some other answers suggest political bias is not objective, probably because they are confounding "preference" with "observation of preference (bias)". Ambiguity in natural language obscures the issue, but objectivity is possible. Preference is subjective, but measurement of preference (i.e. observed bias) is objective. Consider
supremacy of the color red (a subjective qualial preference), in contrast to
current preference (i.e. bias) for red amongst infants (difficult to measure, but still objective). Likewise,
favorability of party X is subjective, but
observed favor for party X, though hard to measure, is still objective. Also, objectivity is not confined to non-stochastic phenomena. In cases where objective phenomena are difficult to measure, clever scientists will search for plausible proxy metrics that are easier to measure, as is the case with the following:
Please see this publication from UCLA, which estimates ADA scores for major media outlets. According to the introduction:
...we count the times that a media outlet cites various think tanks.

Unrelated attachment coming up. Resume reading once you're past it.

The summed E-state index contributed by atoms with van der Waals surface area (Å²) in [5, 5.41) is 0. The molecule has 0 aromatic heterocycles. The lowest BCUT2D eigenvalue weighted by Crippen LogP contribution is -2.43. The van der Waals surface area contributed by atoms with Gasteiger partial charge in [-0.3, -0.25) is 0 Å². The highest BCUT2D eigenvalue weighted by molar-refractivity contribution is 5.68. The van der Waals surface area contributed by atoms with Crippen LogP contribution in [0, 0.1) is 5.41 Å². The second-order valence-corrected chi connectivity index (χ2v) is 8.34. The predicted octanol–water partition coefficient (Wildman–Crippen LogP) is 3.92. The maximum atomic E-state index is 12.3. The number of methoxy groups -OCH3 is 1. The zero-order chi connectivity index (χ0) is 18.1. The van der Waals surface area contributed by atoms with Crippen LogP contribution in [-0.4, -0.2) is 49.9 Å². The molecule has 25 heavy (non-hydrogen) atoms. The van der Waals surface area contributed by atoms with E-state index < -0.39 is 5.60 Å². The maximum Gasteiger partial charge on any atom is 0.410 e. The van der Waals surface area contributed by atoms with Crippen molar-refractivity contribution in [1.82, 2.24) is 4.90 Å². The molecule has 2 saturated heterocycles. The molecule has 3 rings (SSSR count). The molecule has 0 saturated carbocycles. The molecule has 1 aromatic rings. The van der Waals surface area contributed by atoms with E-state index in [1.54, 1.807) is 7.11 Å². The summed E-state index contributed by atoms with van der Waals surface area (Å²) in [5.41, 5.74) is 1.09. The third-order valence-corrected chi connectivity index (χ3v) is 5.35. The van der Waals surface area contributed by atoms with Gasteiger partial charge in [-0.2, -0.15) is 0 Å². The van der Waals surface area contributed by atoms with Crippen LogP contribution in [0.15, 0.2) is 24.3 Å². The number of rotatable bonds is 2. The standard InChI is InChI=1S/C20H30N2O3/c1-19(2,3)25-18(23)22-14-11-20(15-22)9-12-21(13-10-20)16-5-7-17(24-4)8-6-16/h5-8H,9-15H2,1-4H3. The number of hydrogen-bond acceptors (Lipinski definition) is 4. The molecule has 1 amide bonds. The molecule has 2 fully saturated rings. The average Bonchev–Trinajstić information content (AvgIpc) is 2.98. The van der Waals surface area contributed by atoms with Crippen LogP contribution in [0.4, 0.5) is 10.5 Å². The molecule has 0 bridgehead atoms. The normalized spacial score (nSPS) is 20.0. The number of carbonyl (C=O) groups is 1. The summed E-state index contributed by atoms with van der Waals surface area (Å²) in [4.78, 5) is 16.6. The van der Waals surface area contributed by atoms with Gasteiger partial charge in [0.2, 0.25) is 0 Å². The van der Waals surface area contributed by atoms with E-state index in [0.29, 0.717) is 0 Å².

We compare this with the times that members of Congress cite the same think tanks in
their speeches on the floor of the House and Senate. By comparing the citation patterns
we can construct an ADA score ... These findings refer strictly to the news stories of the outlets [and not] editorials, book reviews, and letters to the editor from our sample
The publication also contains a section Previous Studies of Media Bias
It's worth considering possible shortcomings of the article's described methods. Firstly, you have to be willing to accept that think-tank citation ratios that coincide with those of congressional members are an acceptable proxy for media outlet bias. This requires that we accept other assumptions prima facie, like a consistent manner of think-tank citation behavior across the political spectrum, etc.
Still, this is, to date, the most serious analysis I've seen. As regarding objectivity, the described methods seem sufficiently detailed so as to be repeated, and hence the results independently measurable and verifiable. I've intentionally omitted their conclusions - if you want to know, read the article ;)
Here are two other studies I found:
- WHAT DRIVES MEDIA SLANT? EVIDENCE FROM U.S. DAILY NEWSPAPERS
- Fair and Balanced? Quantifying Media Bias through Crowdsourced Content Analysis
The first tries to compare "unique phrase usage" analysis of media outlets to members of Congress. I'm skeptical of the second, which tries to recognize bias with machine learning techniques, trained with data procured by a set of volunteers. They might have sufficed with just generalizing the volunteers' results since the AI can only ever (likely) perform as well and no better than it's training set provided by flawed humans.
And here is a data source of news chyron archives used in some more serious analyses.
Finally, an article probing the meta-concerns of determining media bias.